What is required in estate planning for directors of a private business? – Company / Commercial law


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If you’re a director of a private business, having a well-thought-out estate plan is crucial.

Be a director

Private companies are commonly used for:

  • run a business
  • invest in assets
  • trustee of a family or unit trust

The business may have a single director or, in typical mom / dad arrangements, can include both as directors.

The directors are generally responsible for the management of the company and can exercise all of its powers. Without an administrator, a company violates the Corporations Act 2001 (Cth) and this can be a significant determinant of asset value if it is unable to function properly.

Can I pass on the role of director?

In most constitutions, the role of director is usually
automatically released in the event of incapacity, bankruptcy or death. Inevitably, this means there will be situations where a company does not have a manager – so planning is essential.

The role of director is a personal responsibility and not a property right. The role cannot be passed on or passed on to someone else, which is a common misconception. Rather, it is a position to which a person is appointed, so that a director must be appointed in accordance with the constitution of the company.

To appoint a new director, most standard constitutions require:

  1. The directors appoint a new director; Where
  2. An ordinary resolution, being a vote of Followingmore than 50% of shareholders

Death of the sole director / shareholder

For a single director / shareholder company, the process is simpler, but careful planning is still required.

In this scenario, the will can be used to offer shares to the person who controls the business. The new shareholder then votes on the shares to be appointed director.

The same applies in the event of loss of capacity of a single director / shareholder. The proxy of a shareholder can vote on the shares to appoint a new director.

Article 201F of the Corporations Act 2001 (Cth) allows the personal representative an administrator (being the executor if the administrator is deceased, or a power of attorney in the event of loss of capacity) to appoint an administrator (this power can be used in the event that the shares have not been given or that the executor holds the shares to ensure that a company does not find itself in a position where there is no director).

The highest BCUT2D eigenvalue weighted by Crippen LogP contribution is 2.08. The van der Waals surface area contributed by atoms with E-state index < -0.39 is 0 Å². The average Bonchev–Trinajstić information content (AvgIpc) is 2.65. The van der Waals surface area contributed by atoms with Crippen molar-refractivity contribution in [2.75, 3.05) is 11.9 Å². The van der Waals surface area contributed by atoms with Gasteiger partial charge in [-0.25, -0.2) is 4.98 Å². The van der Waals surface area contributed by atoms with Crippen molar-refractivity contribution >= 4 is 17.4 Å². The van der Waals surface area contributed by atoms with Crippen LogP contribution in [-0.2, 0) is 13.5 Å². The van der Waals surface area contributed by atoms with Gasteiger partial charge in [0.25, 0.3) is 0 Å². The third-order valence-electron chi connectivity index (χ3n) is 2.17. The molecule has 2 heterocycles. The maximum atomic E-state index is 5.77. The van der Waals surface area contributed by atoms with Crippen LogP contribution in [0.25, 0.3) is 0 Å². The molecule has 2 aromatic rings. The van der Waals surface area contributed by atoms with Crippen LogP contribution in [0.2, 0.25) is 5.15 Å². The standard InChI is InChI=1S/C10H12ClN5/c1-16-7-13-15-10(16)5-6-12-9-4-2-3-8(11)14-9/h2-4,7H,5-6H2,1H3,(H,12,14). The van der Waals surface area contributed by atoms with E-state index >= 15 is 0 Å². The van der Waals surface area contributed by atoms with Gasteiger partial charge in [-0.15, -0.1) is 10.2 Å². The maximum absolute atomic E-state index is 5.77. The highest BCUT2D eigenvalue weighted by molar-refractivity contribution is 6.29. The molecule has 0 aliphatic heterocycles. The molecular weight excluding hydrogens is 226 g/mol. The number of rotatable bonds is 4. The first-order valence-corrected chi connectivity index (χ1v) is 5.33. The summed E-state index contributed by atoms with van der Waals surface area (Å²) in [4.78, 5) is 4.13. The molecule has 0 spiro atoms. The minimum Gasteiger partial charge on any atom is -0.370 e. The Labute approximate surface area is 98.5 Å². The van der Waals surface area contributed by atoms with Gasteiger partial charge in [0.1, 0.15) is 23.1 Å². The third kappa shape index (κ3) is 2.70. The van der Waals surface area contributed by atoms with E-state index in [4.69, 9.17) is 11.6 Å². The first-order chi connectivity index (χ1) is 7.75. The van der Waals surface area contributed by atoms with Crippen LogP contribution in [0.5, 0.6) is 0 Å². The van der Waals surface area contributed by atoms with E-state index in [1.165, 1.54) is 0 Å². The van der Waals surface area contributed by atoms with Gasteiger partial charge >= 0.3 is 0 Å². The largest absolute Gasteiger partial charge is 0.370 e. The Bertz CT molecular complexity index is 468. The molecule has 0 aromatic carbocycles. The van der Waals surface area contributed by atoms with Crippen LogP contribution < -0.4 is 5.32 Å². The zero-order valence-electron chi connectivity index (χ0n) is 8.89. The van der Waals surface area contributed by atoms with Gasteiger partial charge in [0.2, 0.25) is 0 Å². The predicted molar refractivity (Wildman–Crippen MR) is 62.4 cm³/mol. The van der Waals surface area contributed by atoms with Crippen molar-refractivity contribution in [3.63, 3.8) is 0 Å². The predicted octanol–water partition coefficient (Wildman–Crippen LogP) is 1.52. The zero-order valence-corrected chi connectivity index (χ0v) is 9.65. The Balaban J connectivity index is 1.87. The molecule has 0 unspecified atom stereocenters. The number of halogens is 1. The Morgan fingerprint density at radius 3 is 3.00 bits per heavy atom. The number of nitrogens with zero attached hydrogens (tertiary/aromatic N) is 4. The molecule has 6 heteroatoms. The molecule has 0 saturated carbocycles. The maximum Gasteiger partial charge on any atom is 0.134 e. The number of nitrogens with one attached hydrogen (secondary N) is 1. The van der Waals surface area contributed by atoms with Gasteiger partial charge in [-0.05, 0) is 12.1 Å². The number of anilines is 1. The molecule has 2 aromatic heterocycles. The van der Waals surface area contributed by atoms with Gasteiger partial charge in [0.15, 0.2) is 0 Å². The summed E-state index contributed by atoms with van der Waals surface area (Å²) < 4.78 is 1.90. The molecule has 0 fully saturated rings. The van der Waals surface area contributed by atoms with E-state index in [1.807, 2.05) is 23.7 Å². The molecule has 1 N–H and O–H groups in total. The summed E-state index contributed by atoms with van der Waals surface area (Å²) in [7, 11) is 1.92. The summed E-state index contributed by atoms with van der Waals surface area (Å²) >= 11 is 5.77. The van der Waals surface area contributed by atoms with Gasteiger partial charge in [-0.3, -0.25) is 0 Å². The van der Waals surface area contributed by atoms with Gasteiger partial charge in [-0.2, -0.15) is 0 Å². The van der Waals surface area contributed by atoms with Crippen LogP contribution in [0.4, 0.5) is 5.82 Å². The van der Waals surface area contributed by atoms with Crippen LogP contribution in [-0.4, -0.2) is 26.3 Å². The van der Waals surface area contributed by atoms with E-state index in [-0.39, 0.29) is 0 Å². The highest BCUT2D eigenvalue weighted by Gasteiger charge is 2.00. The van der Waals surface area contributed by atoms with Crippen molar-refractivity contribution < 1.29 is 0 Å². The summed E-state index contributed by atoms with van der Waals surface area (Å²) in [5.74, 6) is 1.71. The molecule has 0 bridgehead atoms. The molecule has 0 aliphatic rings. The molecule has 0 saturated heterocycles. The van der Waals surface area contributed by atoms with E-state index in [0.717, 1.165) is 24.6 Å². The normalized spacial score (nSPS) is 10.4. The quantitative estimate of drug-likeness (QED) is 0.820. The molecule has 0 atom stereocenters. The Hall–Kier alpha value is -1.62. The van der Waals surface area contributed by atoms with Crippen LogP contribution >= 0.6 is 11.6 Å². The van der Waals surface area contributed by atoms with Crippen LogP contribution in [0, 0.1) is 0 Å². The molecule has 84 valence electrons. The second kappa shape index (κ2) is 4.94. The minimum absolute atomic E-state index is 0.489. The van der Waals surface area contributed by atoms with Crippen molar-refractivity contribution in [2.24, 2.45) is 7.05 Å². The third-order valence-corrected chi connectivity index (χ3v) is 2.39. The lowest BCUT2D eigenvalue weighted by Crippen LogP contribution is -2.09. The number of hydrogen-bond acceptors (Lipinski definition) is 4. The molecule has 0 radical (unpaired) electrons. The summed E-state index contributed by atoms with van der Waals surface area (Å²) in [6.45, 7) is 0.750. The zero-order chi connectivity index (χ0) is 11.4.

Having a will is crucial because it clearly confirms the personal representative of an estate (and avoids the delay that may arise when requesting the granting of letters of administration to confirm the personal representative). Careful consideration should be given to who receives shares under a will, who is the executor, and who is a shareholder’s proxy.

Death in the company where more than one director / shareholder

The process can get a bit more complicated in a company where there is more than one director / shareholder.

In typical mom / dad arrangements, each will leave their actions to the other and they ultimately control the business, so there is usually no problem. However, in other scenarios, it will largely depend on the existence of a controlling shareholder and the dynamics between the parties.

For example, in the event of the death or incapacity of a shareholder (holding 50% or less of the shares), the shareholder or executor or proxy will not have sufficient voting power to appoint a director. As above, most current constitutions require a director (i.e. an existing director) or an ordinary resolution (representing more than 50% of the votes) to appoint a new director. In this scenario, unless the other director or shareholder accepts the nomination, representation at the director level may be lost.

Other factors may also have an impact, such as a shareholders’ agreement between the parties or changes to the constitution.

As this is a complex area, we strongly recommend that you seek the advice of an experienced lawyer to discuss options for planning for the loss of capacity or death of a director, as this can change significantly depending on the circumstances.

Corporate power of attorney

A corporate power of attorney can be used to ensure that a business continues to function properly in the absence of an administrator. It appoints someone you trust to act in the best interests of the company and its shareholders with the appropriate financial knowledge and skills, and we recommend that this be carefully considered in any estate plan.

As an alternative, the appointment of an alternate director means that in the event of the unavailability or incapacity of a director, there is a person legally authorized to act for the company as a director.

The content of this article is intended to provide a general guide on the subject. Specialist advice should be sought regarding your particular situation.

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